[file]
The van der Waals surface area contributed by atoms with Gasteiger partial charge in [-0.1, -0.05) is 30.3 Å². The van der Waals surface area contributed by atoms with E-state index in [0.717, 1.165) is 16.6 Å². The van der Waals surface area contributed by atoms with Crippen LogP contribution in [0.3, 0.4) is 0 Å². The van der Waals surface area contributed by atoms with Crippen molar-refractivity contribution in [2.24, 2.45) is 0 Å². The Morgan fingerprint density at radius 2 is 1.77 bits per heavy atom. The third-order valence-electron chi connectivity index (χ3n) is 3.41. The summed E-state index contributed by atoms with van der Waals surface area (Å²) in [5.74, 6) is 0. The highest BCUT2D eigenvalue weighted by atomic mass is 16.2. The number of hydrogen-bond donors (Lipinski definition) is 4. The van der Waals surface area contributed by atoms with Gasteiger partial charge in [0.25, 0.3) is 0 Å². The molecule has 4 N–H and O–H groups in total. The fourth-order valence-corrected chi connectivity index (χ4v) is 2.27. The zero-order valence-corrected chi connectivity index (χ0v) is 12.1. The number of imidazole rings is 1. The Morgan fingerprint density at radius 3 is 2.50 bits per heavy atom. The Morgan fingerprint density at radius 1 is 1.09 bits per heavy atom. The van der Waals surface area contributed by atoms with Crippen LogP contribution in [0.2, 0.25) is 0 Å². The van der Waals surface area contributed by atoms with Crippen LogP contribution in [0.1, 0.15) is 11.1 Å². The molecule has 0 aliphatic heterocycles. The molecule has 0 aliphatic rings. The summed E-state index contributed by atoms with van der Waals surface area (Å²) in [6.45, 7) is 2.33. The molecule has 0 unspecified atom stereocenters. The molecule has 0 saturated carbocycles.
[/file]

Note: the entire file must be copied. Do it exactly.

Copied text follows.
The van der Waals surface area contributed by atoms with Gasteiger partial charge in [-0.1, -0.05) is 30.3 Å². The van der Waals surface area contributed by atoms with E-state index in [0.717, 1.165) is 16.6 Å². The van der Waals surface area contributed by atoms with Crippen LogP contribution in [0.3, 0.4) is 0 Å². The van der Waals surface area contributed by atoms with Crippen molar-refractivity contribution in [2.24, 2.45) is 0 Å². The Morgan fingerprint density at radius 2 is 1.77 bits per heavy atom. The third-order valence-electron chi connectivity index (χ3n) is 3.41. The summed E-state index contributed by atoms with van der Waals surface area (Å²) in [5.74, 6) is 0. The highest BCUT2D eigenvalue weighted by atomic mass is 16.2. The number of hydrogen-bond donors (Lipinski definition) is 4. The van der Waals surface area contributed by atoms with Gasteiger partial charge in [0.25, 0.3) is 0 Å². The molecule has 4 N–H and O–H groups in total. The fourth-order valence-corrected chi connectivity index (χ4v) is 2.27. The zero-order valence-corrected chi connectivity index (χ0v) is 12.1. The number of imidazole rings is 1. The Morgan fingerprint density at radius 3 is 2.50 bits per heavy atom. The Morgan fingerprint density at radius 1 is 1.09 bits per heavy atom. The van der Waals surface area contributed by atoms with Crippen LogP contribution in [0.2, 0.25) is 0 Å². The van der Waals surface area contributed by atoms with Crippen LogP contribution in [0.1, 0.15) is 11.1 Å². The molecule has 0 aliphatic heterocycles. The molecule has 0 aliphatic rings. The summed E-state index contributed by atoms with van der Waals surface area (Å²) in [6.45, 7) is 2.33. The molecule has 0 unspecified atom stereocenters. The molecule has 0 saturated carbocycles.